Duck cull in France’s foie gras region to contain bird flu

January 5, 2017

PARIS (AP) — French authorities started slaughtering ducks in the main foie gras-producing region on Thursday to try to contain a dangerous form of bird flu.

Operations to destroy birds got underway in three departments of southwestern France where an outbreak of the H5N8 virus hasn’t stabilized.

The virus, which is particularly aggressive in poultry farms, doesn’t transmit via food and is harmless to humans.

The French Agriculture Ministry said in a statement that all free-range ducks in a zone covering parts of the Gers, Landes and Hautes Pyrenees departments will be culled. Poultry and ducks grown in confined spaces won’t be destroyed, while farms that don’t sell live animals and where birds are grown from ducklings to the final products won’t be affected by the measure.

The cull is expected to last until Jan. 20 and could potentially affect as many as 1 million ducks.

Since December last year, 89 outbreaks of bird flu have been reported in France, most of them in southwestern France.

According to the French foie gras producers federation, the previous bird flu outbreak in December 2015 resulted in a drop of 25 percent in the production of foie gras after about 300,000 ducks were destroyed.

The agriculture ministry said the current quick spread of the virus justified the cull, which will be accompanied by compensation measures for farmers.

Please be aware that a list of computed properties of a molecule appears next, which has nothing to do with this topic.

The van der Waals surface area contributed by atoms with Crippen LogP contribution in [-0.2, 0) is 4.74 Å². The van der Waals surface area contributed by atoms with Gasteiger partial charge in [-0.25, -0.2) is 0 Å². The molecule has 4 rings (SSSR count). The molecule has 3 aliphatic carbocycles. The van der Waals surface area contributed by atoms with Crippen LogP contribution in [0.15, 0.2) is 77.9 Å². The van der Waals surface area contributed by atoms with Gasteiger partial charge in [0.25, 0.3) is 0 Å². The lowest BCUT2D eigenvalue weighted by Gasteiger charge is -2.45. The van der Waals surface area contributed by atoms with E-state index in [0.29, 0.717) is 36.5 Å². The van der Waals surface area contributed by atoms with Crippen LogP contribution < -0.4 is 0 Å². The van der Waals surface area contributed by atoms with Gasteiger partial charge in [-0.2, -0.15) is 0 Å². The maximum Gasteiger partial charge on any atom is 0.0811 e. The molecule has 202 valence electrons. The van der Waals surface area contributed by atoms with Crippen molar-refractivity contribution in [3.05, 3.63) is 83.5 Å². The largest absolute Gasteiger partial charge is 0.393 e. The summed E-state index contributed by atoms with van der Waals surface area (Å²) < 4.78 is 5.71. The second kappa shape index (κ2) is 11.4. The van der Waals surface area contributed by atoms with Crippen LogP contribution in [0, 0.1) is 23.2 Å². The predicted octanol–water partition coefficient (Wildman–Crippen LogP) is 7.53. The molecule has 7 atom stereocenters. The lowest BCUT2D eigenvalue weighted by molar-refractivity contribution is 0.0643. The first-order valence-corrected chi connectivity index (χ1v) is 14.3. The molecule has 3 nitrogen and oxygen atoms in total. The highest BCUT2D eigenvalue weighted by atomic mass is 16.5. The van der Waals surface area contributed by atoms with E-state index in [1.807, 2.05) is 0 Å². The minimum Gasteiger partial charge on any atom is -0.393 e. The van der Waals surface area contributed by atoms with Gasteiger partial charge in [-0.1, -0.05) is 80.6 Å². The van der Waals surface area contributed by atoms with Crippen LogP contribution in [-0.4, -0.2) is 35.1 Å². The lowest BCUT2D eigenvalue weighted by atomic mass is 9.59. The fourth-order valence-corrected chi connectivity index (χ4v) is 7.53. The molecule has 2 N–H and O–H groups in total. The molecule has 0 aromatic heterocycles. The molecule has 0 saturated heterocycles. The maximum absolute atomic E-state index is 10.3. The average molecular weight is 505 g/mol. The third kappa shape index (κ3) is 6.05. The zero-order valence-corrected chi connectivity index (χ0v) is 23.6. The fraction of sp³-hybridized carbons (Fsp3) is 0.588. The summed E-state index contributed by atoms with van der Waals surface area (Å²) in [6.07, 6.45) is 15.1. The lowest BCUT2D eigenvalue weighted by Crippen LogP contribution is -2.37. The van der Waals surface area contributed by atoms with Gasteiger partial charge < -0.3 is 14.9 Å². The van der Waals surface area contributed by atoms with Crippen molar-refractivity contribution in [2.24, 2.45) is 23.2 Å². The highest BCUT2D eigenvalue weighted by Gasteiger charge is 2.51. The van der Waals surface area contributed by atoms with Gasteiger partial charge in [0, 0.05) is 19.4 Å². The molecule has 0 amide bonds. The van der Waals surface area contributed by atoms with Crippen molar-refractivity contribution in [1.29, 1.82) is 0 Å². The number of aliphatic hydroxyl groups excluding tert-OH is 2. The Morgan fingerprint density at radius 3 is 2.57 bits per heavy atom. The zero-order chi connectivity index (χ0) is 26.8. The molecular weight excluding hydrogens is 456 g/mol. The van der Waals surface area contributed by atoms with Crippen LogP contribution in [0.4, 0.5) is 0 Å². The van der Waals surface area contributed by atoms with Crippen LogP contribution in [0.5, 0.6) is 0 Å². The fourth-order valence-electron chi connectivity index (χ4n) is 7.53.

Farmers’ union Confederation Paysanne welcomed the decision not to kill birds raised on a single site, and urged authorities to think about a reshuffle of the whole industry in order to limit the transportation of animals.

“One needs to stop turning a blind eye on this ultra-segmented industry where gigantic structures use transportation to excess, over hundreds and even thousands of kilometers,” the union said in a statement. “This is the industrialized production that causes and amplifies sanitary crises.”

The H5N8 strain of bird flu also has hit neighboring Germany. On Thursday, the zoo in the northeast German city of Schwerin was closed after the virus was found in a snow goose. The zoo also said it would have to kill geese and ducks that live in the grounds as a precaution. Other zoo birds such as pelicans and storks were brought indoors.

It wasn’t clear when the zoo would reopen.